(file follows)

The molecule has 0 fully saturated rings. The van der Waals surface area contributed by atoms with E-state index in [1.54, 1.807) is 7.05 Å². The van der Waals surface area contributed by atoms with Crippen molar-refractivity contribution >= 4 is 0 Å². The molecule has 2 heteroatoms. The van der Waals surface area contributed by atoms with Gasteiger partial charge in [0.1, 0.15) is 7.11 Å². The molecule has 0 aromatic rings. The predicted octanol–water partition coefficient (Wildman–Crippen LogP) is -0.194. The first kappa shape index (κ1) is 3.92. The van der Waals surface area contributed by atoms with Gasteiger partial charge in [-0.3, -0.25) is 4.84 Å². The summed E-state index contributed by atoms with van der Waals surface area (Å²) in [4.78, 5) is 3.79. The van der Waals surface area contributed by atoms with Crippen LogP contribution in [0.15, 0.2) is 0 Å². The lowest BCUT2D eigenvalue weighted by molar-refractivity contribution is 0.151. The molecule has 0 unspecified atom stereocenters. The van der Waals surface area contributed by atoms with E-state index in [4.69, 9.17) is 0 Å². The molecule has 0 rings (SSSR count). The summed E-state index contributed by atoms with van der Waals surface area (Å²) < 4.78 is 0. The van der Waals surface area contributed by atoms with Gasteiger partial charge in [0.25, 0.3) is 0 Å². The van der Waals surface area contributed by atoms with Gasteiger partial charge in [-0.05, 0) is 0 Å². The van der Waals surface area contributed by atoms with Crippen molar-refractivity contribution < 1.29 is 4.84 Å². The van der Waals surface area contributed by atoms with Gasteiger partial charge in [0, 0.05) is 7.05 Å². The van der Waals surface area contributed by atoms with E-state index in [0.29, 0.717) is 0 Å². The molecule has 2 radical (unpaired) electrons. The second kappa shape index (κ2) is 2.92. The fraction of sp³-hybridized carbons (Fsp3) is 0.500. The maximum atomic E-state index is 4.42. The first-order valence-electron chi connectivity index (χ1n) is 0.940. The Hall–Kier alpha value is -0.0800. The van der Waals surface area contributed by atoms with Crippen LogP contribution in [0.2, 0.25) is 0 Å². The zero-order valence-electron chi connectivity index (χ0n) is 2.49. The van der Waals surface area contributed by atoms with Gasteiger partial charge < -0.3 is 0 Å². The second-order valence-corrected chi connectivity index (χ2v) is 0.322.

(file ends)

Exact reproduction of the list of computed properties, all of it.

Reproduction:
The molecule has 0 fully saturated rings. The van der Waals surface area contributed by atoms with E-state index in [1.54, 1.807) is 7.05 Å². The van der Waals surface area contributed by atoms with Crippen molar-refractivity contribution >= 4 is 0 Å². The molecule has 2 heteroatoms. The van der Waals surface area contributed by atoms with Gasteiger partial charge in [0.1, 0.15) is 7.11 Å². The molecule has 0 aromatic rings. The predicted octanol–water partition coefficient (Wildman–Crippen LogP) is -0.194. The first kappa shape index (κ1) is 3.92. The van der Waals surface area contributed by atoms with Gasteiger partial charge in [-0.3, -0.25) is 4.84 Å². The summed E-state index contributed by atoms with van der Waals surface area (Å²) in [4.78, 5) is 3.79. The van der Waals surface area contributed by atoms with Crippen LogP contribution in [0.15, 0.2) is 0 Å². The lowest BCUT2D eigenvalue weighted by molar-refractivity contribution is 0.151. The molecule has 0 unspecified atom stereocenters. The van der Waals surface area contributed by atoms with E-state index in [4.69, 9.17) is 0 Å². The molecule has 0 rings (SSSR count). The summed E-state index contributed by atoms with van der Waals surface area (Å²) < 4.78 is 0. The van der Waals surface area contributed by atoms with Gasteiger partial charge in [0.25, 0.3) is 0 Å². The van der Waals surface area contributed by atoms with Gasteiger partial charge in [-0.05, 0) is 0 Å². The van der Waals surface area contributed by atoms with Crippen molar-refractivity contribution < 1.29 is 4.84 Å². The van der Waals surface area contributed by atoms with Gasteiger partial charge in [0, 0.05) is 7.05 Å². The van der Waals surface area contributed by atoms with E-state index in [0.29, 0.717) is 0 Å². The molecule has 2 radical (unpaired) electrons. The second kappa shape index (κ2) is 2.92. The fraction of sp³-hybridized carbons (Fsp3) is 0.500. The maximum atomic E-state index is 4.42. The first-order valence-electron chi connectivity index (χ1n) is 0.940. The Hall–Kier alpha value is -0.0800. The van der Waals surface area contributed by atoms with Crippen LogP contribution in [0.2, 0.25) is 0 Å². The zero-order valence-electron chi connectivity index (χ0n) is 2.49. The van der Waals surface area contributed by atoms with Gasteiger partial charge < -0.3 is 0 Å². The second-order valence-corrected chi connectivity index (χ2v) is 0.322.